September 10, 2009 4:48:15 am
Ten years ago,high points in cities across India were dotted with the distinctive silhouette of vultures. They arent any more. That these years have seen a three-fold decrease in Indias vulture population should be a massive worry. News of recent sightings of the Indian white-rumped vulture,however,is an indication that steps towards conservation could aid in the birds re-emergence. But ornithologists warn that the sighting should be followed by quick and decisive action for the flocks to get bigger. History has provided precedents of declining bird populations and catastrophic results: the North American pigeon,which migrated in flocks so vast they darkened the sky,went extinct in a mere 40 years.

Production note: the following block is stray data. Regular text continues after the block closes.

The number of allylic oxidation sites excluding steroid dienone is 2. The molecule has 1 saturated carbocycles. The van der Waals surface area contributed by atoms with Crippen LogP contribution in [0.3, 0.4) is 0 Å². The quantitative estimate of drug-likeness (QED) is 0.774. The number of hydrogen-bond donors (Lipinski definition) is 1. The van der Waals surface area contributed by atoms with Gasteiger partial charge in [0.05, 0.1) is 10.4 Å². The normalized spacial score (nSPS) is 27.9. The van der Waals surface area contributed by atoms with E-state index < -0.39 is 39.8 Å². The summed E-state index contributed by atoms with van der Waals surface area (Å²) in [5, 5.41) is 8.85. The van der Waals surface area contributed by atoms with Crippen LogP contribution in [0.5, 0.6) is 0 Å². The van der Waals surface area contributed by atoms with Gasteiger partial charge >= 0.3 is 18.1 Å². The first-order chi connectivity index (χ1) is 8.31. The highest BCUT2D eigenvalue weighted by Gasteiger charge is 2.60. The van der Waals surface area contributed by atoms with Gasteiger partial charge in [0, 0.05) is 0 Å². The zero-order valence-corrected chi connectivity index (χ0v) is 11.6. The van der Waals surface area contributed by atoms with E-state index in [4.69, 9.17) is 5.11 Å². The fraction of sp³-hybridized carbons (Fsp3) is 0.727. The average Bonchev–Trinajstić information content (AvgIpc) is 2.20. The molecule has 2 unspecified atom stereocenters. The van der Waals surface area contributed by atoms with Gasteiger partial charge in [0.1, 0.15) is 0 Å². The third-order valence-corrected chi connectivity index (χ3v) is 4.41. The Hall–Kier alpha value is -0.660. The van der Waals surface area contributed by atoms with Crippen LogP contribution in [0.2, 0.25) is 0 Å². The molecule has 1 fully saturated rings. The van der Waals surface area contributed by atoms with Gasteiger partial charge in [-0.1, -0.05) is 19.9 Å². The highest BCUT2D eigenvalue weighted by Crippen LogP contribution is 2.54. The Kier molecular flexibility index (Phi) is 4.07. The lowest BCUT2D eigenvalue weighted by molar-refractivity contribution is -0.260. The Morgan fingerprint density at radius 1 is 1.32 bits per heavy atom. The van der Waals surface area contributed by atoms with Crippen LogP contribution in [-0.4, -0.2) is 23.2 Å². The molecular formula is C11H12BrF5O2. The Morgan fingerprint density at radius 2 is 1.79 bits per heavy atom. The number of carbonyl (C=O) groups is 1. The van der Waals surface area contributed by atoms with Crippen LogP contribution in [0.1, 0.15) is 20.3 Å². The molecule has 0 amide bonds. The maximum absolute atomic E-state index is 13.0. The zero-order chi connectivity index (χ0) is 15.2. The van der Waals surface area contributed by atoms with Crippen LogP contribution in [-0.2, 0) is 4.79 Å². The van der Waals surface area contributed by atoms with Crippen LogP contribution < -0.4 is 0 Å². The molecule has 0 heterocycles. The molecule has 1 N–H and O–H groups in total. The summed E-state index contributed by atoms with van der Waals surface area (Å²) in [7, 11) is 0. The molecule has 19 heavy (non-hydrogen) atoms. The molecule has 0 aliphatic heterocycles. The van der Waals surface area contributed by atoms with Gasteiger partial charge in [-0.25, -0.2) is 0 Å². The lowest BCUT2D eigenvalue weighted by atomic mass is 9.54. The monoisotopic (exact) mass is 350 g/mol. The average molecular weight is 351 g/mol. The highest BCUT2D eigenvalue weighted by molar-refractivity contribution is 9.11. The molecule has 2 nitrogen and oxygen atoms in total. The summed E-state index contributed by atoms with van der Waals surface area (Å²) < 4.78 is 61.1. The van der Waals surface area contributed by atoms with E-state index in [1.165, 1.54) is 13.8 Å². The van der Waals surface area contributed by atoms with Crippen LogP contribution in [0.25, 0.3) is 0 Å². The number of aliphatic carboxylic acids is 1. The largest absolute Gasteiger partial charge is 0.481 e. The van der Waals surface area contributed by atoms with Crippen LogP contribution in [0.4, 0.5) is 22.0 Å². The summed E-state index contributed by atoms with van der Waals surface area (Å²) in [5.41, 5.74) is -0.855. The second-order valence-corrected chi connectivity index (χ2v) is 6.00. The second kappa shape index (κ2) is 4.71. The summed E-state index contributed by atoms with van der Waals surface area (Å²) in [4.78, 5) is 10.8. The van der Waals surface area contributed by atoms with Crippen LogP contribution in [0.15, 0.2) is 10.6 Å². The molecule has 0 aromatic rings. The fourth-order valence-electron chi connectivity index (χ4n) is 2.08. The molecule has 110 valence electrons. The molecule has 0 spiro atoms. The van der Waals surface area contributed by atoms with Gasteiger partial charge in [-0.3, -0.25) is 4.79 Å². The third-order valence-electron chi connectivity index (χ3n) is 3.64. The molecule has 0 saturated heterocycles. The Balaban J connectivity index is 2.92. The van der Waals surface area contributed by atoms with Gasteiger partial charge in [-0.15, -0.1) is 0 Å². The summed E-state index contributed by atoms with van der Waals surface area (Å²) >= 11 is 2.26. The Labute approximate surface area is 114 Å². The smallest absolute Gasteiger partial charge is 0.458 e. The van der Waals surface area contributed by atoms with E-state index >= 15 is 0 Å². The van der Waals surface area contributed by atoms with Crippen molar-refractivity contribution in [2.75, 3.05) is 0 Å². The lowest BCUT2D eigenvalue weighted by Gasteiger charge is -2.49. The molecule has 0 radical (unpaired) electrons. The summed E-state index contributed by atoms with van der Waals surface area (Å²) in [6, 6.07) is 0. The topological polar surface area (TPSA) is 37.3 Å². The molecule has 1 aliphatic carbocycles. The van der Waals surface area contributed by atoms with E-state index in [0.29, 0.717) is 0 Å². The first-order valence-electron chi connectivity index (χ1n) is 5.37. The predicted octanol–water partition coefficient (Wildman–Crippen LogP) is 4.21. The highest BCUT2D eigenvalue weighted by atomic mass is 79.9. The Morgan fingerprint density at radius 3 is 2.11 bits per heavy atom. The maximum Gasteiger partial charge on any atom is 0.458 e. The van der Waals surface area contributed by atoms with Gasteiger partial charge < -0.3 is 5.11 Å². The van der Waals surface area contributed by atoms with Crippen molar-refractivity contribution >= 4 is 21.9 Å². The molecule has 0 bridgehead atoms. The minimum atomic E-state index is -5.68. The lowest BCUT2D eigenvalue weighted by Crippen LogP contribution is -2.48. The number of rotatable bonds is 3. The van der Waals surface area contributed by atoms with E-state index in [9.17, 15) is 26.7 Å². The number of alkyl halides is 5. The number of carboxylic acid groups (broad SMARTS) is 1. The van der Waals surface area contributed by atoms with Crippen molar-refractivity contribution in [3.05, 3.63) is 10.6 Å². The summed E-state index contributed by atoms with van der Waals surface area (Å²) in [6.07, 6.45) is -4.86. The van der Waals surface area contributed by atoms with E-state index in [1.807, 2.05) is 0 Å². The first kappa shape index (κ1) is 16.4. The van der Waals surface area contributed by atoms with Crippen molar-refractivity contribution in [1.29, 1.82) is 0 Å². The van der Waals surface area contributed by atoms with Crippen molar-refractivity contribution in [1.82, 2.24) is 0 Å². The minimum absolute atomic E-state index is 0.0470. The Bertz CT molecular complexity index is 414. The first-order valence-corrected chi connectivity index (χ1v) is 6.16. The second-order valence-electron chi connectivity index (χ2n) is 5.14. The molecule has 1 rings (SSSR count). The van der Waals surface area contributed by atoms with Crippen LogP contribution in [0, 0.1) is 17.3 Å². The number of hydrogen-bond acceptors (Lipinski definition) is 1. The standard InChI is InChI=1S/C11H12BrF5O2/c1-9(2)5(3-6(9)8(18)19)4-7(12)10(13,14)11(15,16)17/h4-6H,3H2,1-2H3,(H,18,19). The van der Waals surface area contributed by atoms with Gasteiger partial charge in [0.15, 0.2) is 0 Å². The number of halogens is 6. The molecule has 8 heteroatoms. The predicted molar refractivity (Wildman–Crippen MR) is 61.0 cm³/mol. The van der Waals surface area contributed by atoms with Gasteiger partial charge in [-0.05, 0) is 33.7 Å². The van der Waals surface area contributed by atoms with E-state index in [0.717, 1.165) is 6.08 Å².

More often than not,the unfortunate response to the declining vulture population is based on the vultures aesthetics. It may not look too appetising,and thus the cause isnt the sexiest,an unfortunate hurdle that conservationists have to face. For instance,many countries look upon the eagle as their national symbol; when the prospect of a proud,soaring eagle seemed threatened ruthless conservation campaigns were sponsored. But the vulture suffers the stigma of being a scavenger,something unlikely to lend itself to good marketing.
The presence of vultures is one of the primary indicators of a healthy ecosystem. Further,vultures have traditionally,and correctly,been regarded as natures cleaners through the prevention of diseases from infected carcasses. Specialists warn that epidemiological diseases inevitably follow a substantial decline in the population. Given that the veterinary medicine diclofenac has been identified as one of the primary causes behind the deaths of vultures valid questions arise as to why it is still in circulation. It has been banned by the Centre; but without a campaign for the vultures,convincing others to get more involved,the outcome may be catastrophic.
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